Forums Splitboard Talk Forum How big is too big
Viewing 6 posts - 1 through 6 (of 6 total)
  • Author
  • #828794
    4 Posts

    Anyone out there ride a notably big board?

    I ride a Salomon sickstick 161 and I love the $#!+ out of it. I’m looking for a splitboard but curious how big to go. I like the idea of a board bigger than my sickstick for bigger faster more demanding lines, but don’t want to go too big. Is there any benefit of skinning up?

    The G3 Scapegoat 166 is a top contender. If you have any experience with the board or big boards in general feel free to throw out some advice, I’m all ears.

    (ps I’m 6ft tall about 165lbs)

    1448 Posts

    161 to 166 (5cn) doesn’t seem like much of a difference to me, so I’m probably not the best person to make a recommendation.

    6′, 185lbs everyday board is 170, big board is a 195. Making kick turns skinning the 195 is not very fun, but going down is amazing!

    Shark Snowsurf Chuna
    Voile V-Tail 170 BC
    Voile One Ninety Five
    Spark R&D Arc


    Shorter for skinning up, longer for downhill pow, shorter for daypack, longer for multiday trips…length = weight & float…up to you to decide what’s more important…following factory recommendations is best compromise if you are in doubt. I’m 6’2 @ 170 lbs and ride 166 jones…most of the time with 35 lbs multiday backpack.

    619 Posts

    Like Snurfer I am also a bit of an outlier, but it might give you context over 6-10cm more. I’m 6’1″, 185-195, size 11, ride pretty fast and always take a 187 x 27.5 but I go on “good to perfect” days in the Wasatch generally. It is too much for a sticky warm pow day in late spring and in the brush.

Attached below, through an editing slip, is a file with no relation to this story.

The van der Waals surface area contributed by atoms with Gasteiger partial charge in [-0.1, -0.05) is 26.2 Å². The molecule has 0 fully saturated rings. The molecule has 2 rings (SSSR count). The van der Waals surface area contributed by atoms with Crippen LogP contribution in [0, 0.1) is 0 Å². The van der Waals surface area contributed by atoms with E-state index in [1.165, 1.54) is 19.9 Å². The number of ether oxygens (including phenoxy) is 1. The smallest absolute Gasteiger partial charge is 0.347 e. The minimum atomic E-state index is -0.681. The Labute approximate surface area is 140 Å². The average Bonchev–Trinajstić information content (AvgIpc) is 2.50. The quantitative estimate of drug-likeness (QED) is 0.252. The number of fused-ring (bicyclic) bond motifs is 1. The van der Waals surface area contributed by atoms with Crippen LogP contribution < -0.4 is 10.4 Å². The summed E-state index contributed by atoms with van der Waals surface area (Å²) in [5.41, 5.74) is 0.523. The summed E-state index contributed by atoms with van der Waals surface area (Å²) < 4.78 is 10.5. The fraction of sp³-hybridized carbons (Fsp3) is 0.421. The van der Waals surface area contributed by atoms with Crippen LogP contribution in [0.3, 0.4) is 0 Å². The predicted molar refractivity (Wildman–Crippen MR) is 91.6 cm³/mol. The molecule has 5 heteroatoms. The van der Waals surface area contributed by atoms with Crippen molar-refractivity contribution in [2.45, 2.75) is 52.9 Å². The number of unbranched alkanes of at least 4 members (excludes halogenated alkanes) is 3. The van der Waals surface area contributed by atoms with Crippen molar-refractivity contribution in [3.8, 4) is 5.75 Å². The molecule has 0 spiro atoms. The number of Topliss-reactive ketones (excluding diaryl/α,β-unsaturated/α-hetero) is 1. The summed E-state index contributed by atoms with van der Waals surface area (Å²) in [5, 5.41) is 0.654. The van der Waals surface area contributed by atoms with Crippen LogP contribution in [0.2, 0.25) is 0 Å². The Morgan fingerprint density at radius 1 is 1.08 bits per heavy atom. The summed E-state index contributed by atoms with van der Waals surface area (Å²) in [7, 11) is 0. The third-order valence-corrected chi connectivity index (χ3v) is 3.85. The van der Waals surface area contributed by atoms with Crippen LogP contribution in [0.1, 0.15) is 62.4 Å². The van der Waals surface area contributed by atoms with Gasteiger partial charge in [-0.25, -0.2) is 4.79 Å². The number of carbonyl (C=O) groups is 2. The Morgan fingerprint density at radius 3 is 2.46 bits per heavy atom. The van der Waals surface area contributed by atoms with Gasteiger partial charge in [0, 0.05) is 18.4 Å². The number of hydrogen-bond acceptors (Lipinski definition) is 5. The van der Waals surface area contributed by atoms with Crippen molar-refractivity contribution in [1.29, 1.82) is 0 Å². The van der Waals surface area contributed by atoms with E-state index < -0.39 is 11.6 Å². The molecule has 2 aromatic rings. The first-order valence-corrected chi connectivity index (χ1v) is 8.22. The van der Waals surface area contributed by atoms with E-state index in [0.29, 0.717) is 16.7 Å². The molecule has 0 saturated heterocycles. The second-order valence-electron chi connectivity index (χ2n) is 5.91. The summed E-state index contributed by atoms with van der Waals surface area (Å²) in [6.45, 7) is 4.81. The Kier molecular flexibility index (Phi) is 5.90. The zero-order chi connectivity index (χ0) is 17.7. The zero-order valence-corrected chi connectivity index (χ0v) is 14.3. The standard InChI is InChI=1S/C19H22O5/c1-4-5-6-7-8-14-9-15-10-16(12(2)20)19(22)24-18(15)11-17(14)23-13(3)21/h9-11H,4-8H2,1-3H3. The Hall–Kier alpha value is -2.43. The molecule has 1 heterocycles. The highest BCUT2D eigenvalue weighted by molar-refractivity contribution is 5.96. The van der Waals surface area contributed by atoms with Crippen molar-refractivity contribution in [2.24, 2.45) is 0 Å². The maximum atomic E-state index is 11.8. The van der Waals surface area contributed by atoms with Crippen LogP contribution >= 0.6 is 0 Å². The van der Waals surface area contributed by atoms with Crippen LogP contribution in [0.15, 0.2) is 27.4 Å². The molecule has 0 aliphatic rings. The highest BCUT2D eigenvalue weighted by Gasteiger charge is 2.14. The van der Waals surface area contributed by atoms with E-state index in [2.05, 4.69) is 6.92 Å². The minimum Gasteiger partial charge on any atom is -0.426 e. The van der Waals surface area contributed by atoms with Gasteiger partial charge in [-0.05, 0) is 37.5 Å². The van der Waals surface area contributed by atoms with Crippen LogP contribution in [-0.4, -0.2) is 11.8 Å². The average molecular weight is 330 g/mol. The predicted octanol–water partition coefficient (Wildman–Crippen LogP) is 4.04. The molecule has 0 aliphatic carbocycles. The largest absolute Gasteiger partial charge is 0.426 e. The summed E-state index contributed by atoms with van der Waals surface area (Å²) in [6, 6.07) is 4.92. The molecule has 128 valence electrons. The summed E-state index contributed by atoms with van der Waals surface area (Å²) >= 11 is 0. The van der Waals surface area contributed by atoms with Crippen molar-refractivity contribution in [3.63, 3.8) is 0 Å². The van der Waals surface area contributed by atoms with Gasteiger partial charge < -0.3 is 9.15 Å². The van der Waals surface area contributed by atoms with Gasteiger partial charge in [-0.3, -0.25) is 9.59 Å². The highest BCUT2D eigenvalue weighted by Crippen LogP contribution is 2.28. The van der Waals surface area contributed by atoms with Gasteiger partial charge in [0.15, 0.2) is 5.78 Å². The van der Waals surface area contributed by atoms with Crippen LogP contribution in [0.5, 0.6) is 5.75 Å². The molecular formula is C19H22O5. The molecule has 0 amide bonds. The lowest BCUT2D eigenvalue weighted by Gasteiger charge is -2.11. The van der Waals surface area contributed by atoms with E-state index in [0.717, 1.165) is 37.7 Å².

I ride resorts now with kids sometimes so I have a 157 and a 167 for there.

    I tour with a guy from the winterstick days and your height and weight who has settled on the 165-167 length as perfect for Utah.

    Long boards offer no advantage on the climb except for maybe super deep super dry climbs. It helps if they have flat tails on kick turns.

    Between a 161 and a 166, stiffness of the board makes more of an impact in handling more speed than length will. Width and a good high rising nose and ability to set your stance back will make more of a difference in flotation. Don’t fear the size up to 166, but don’t expect a more than an incremental change either unless width and flex are notable different also.

    792 Posts

    Another outlier at 6’4″ and 225 lbs and a penchant for fast, larger radius turns. My resort quiver ranges from 162 to 195. My split quiver ranges from 173 – 190. Length is important, but there are many other factors that affect how a shape rides too.

    As a very general rule, I won’t go below 170 or so, depending on the shape, because for the kind of riding I like to do, smaller surface area means larger chances of a board submarining at speed, especially on heel turns, which is unpleasant and dangerous.


    4 Posts

    Thanks for the replies! I appriciate the advice, I am a newby and just making my first purchases into splitting.

    It sounds like a ~166 should be fine. This will be my first split (have toured before on skis but never with a board) so I don’t want to get anything too specialized.

Viewing 6 posts - 1 through 6 (of 6 total)

You must be logged in to reply to this topic.